Several States Introduce Legislation To Address “Business Interruption” Insurance Coverage Due To COVID-19April 6, 2020
Traditionally, business interruption coverage insures businesses against an interruption in their services and, thus, revenue streams, caused by a very narrow set of circumstances. The standard business interruption provision in an insurance policy provides coverage for instances when there is a necessary interruption of an insured’s business service because of physical damage or destruction to real or personal property which is caused by some specified peril (e.g., hurricane, fire, etc.) or a peril not otherwise excluded by the policy. If an insured is successful in its claim for business interruption coverage, then it will be indemnified for the demonstrated loss that the interruption causes for the indemnification time period, as often defined or limited by the policy. The main question businesses now have is: will my business interruption insurance policy cover the interruption of service and loss of income caused by the COVID-19 pandemic? The initial answer has largely been “no.”
Now, a handful of states, including New York, have responded with proposed legislation mandating that businesses be covered under their business interruption insurance policies during the pandemic. Massachusetts, Ohio and New Jersey have also introduced bills to this effect. These states are concerned that the lack of coverage will force many businesses to close and, some, to never re-open. The New York bill, proposed on March 27, 2020, states:
Notwithstanding any provisions of law, rule or regulation to the contrary, every policy of insurance insuring against loss or damage to property, which includes the loss of use and occupancy and business interruption, shall be construed to include among the covered perils under that policy coverage for business interruption during a period of a declared state of emergency due to the coronavirus disease 2019 (COVID-19) pandemic.
The New Jersey bill similarly sets forth the following:
Notwithstanding the provisions of any other law, rule or regulation to the contrary, every policy of insurance insuring against loss or damage to property, which includes the loss of use and occupancy and business interruption in force in this State on the effective date of this act, shall be construed to include among the covered perils under that policy, coverage for business interruption due to global virus transmission or pandemic, as provided in the Public Health Emergency and State of Emergency declared by the Governor in Executive Order 103 of 2020 concerning the coronavirus disease 2019 pandemic.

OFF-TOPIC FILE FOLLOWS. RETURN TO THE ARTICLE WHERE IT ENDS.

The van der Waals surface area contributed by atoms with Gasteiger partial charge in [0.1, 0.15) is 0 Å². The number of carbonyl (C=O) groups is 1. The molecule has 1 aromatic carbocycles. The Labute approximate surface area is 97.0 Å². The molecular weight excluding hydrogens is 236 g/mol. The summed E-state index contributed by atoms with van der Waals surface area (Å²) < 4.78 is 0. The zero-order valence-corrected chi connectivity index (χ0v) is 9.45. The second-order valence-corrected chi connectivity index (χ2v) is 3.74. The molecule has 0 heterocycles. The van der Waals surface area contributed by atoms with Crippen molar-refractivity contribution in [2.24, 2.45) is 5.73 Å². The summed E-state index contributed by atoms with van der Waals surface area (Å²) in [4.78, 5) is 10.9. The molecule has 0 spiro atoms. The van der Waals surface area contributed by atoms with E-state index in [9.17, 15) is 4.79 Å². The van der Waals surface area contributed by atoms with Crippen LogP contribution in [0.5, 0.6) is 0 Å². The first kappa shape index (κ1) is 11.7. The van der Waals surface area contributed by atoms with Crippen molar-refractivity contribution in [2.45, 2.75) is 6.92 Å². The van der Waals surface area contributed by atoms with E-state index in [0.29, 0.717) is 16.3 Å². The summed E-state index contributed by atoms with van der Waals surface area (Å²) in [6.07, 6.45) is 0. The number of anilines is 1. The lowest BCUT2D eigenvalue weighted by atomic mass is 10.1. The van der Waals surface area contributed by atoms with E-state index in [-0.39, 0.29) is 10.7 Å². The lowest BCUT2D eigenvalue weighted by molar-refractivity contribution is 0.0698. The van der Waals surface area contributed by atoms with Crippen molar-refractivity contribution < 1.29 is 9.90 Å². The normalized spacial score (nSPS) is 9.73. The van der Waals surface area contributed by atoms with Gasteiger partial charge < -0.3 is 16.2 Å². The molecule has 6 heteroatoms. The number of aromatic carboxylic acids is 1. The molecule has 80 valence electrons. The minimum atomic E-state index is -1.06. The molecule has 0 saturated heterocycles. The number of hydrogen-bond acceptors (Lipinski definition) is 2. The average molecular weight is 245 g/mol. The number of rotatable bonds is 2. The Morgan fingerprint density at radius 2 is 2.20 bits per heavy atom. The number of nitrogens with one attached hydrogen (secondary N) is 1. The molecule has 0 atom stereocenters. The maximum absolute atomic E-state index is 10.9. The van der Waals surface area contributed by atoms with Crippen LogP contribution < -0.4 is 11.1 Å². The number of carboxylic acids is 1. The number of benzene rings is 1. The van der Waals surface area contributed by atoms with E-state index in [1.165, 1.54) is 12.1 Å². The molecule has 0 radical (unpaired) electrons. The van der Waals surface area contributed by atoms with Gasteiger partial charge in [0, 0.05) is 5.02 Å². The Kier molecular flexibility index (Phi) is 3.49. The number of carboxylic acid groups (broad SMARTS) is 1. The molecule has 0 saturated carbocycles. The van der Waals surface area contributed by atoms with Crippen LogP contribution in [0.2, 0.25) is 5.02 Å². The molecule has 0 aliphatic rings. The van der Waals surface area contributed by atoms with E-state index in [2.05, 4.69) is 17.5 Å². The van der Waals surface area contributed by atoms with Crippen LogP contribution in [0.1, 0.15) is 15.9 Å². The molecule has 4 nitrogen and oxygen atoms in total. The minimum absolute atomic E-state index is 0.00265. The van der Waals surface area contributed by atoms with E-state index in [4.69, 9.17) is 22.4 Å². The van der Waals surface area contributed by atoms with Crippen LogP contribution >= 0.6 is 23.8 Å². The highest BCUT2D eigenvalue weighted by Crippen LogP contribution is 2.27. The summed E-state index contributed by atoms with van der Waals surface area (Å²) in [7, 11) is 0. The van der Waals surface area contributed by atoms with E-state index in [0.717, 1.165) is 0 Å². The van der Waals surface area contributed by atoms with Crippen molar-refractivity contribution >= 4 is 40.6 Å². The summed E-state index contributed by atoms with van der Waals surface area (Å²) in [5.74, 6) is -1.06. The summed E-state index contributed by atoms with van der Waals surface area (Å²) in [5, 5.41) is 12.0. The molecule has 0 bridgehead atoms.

Essentially, both of these bills provide that if an insured has business interruption coverage, its carrier must insure it against lost revenue during the pandemic, regardless of: (1) policy language which expressly requires physical property damage due to a specified or non-excluded peril; or (2) an endorsement that explicitly excludes viruses. The New York bill would apply to businesses with fewer than 100 employees on the date that the bill is enacted into law. An employee is defined as someone who works at least 25 hours per week. The New York bill would apply to business interruption coverage that was in effect on and after March 7, 2020.
The successful passage of these bills is questionable. Insurance companies have criticized these state efforts by pointing out that such legislation interferes with the contractual intent of two mutually agreeing parties. Arguably, the law would violate the Contracts Clause of the United States Constitution (and similar provisions under state constitutions) which prohibit the government from impairing parties’ obligations under private contracts (i.e- an insurance policy). The industry further argues that this required coverage would set an untenable precedent, result in contractual agreements being less forceful than before and, in the long run, harm the very businesses that these bills seek to help. To date, none of these bills have been passed into law. If they do succeed at the legislative level, it is anticipated that constitutional and other legal challenges will be mounted.
If you have any questions concerning business interruption or related coverages, or if we can assist you in any manner during the COVID-19 pandemic, please contact Douglas Bohn via email at email@example.com or telephone at (516) 357-3879.
Please note that this is a general overview of developments in the law and does not constitute legal advice. Nothing herein creates an attorney-client relationship between the sender and recipient.